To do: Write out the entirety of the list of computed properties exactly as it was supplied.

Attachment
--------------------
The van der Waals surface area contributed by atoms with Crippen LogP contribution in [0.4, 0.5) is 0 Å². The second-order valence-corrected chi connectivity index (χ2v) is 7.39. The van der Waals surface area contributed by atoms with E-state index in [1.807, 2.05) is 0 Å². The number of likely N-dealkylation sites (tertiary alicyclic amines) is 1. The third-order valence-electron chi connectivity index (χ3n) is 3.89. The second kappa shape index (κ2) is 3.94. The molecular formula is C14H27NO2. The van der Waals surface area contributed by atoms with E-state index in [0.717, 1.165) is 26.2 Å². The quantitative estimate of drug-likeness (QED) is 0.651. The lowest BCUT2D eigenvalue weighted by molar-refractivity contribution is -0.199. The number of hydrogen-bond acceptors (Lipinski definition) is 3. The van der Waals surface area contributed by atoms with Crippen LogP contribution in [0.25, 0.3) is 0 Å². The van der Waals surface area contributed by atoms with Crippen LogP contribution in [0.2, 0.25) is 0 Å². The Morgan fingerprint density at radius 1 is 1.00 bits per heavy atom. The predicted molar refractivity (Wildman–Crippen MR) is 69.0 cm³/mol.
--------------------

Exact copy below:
The van der Waals surface area contributed by atoms with Crippen LogP contribution in [0.4, 0.5) is 0 Å². The second-order valence-corrected chi connectivity index (χ2v) is 7.39. The van der Waals surface area contributed by atoms with E-state index in [1.807, 2.05) is 0 Å². The number of likely N-dealkylation sites (tertiary alicyclic amines) is 1. The third-order valence-electron chi connectivity index (χ3n) is 3.89. The second kappa shape index (κ2) is 3.94. The molecular formula is C14H27NO2. The van der Waals surface area contributed by atoms with E-state index in [0.717, 1.165) is 26.2 Å². The quantitative estimate of drug-likeness (QED) is 0.651. The lowest BCUT2D eigenvalue weighted by molar-refractivity contribution is -0.199. The number of hydrogen-bond acceptors (Lipinski definition) is 3. The van der Waals surface area contributed by atoms with Crippen LogP contribution in [0.25, 0.3) is 0 Å². The van der Waals surface area contributed by atoms with Crippen LogP contribution in [0.2, 0.25) is 0 Å². The Morgan fingerprint density at radius 1 is 1.00 bits per heavy atom. The predicted molar refractivity (Wildman–Crippen MR) is 69.0 cm³/mol.